Using a flat field with a color sensor
When a Bayer matrix is used on the digital sensor (such as in DSLR or color CCD imaging), the flat field calibration require some tricks to work correclty.
Written in 2009, updated in 2011.

by Lorenzo Comolli

Introduction
A flat field is ideally an image containing information on the relative sensitivity of each pixel respect to others. When using color sensors with Bayer matrix (such as a DSLR or a color CCD) a simple elaboration procedure for flat field will yield to unsatisfactionary results. Here below we'll focus on software calibration with a flat field, while the data gathering topic is discussed here.
The simple procedure is to take flats and put them in the image calibration software. But a simple software will assume that the image is absolutely white and so it will produce a proper color balance basing on this. But unfortunately the flat field sources (flat field box, twilight sky, etc) rarely are truly white and so a color tint will result in the calibrated images.
To avoid this problem you need to remove the color information of flats. Many methods are available, here are two:
• METHOD 1: multiply with a different factor the R, G and B pixels in the raw image (with the Bayer matrix). Only a few softwares are able to do this. Please note that this is the only correct solution that preserve the sensitivity information of each single pixel.
• METHOD 2: prepare a modified flat field frame, with only black and white data. While this method is not strictly correct, the error is small, so small that you should never notice the difference except in very deep images. This method will still perfectly correct the dust and vignetting problems, and most of banding defects. This method can be appliable when the more preferable method #1 is not available, being the functions readily available in many software packages.
Up to March 2011, Maxim DL 5 implement only the method 2. There are two possible procedures, the first (A) is automatic, while (B) is manual and can help to undestand the method.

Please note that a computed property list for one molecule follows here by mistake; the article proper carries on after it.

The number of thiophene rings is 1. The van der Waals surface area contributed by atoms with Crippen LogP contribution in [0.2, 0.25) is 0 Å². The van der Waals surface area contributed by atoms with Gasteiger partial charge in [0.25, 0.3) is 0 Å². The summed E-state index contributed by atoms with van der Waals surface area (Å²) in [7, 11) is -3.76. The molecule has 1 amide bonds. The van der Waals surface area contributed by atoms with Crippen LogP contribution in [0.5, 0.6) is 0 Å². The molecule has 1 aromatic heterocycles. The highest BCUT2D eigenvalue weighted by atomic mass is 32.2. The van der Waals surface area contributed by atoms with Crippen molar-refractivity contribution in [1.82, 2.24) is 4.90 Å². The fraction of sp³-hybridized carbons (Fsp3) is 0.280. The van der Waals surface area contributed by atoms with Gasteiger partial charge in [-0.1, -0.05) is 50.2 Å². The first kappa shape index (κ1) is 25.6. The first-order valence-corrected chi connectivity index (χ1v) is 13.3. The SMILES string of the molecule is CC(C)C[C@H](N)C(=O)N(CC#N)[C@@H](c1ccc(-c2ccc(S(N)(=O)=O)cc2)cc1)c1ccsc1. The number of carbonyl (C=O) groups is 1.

Procedure A (automatic)
FIRST AND ONLY STEP: set the software with the proper dark, bias, flat, and dark of flats. To do this, select Process > Set Calibration... Be careful to select "Apply Boxcar Filter (one shot color flats)" for the flats. The software will calibrate all automatically. Refer to the image below.
A note about the "boxcar" filter: you can manually obtain the same result this way: Filter>Kernel Filters..., then select User Filter and click on Set. Select the 3x3 kernel size and write 1, 1, 0; 1, 1, 0; 0, 0, 0. An example is in the two images here below, before and after the application of the filter. This filter "smooths" out the bayer matrix, thus removes the color information, but also removes the sensivity information of each single pixel.

The "Set Calibration" with the "Apply Boxcar Filter (one shot color flats)" to be checked

To reproduce the "boxcar" processing automatically made by the automatic function, use this settings.

The output of the "boxcar" filter is a smoothed image, whitout the Bayer matrix.

Procedure B (manual)
FIRST STEP: set the software with the proper dark for dark frames. To do this, select Process > Set Calibration... and add the darks with the same time exposure of the flats.
SECOND: set the software to do a proper color conversion with your camera parameters (found using this procedure). Open one of the flats and execute only one time the command Color > Convert Color... , uncheck Auto Background Level and reset the levels to zero, confirm with OK button and close the image without saving. The image will have a bad color tint that is due to the wrong white balance of the flat source. Here below is an example with a homemade flat box.

THIRD
:  then you can apply the calibration and combine the flats with a single command: Process > Stack...  First check the Auto Calibrate and Auto Color Convert options. Then click on Add Files... and select the flat field frames. A list such as the one here below will appear. The Auto Calibrate option will use the proper dark to calibrate each image and the Auto Color Convert option will color convert the images with the last used settings.

Then go though the next tabs: in the Quality tab uncheck all the options, in Align set the Mode to None (and select a file from the list to apply the setting, a color converted image will be displayed), and in Combine set the Combine Method to Average (or Median if sky flats). The click on the Combine button and wait until the result is computed. Close the Stack window. You'll have obtained a coloured flat.
FOURTH: convert to black and whilte the flat with Color > Convert to Mono. Save the result as your Master Flat Field, in FIT format for later use.

FIFTH: set the calibration with the new flat field: Process > Set Calibration... and add a new flat group with only the above result. Use this setting for you deepsky frames. Remember to set back the Convert Color command options to Auto Background Level so that the light frames will be correctly converted.

For any comment, send me an e-mail: comolli@libero.it

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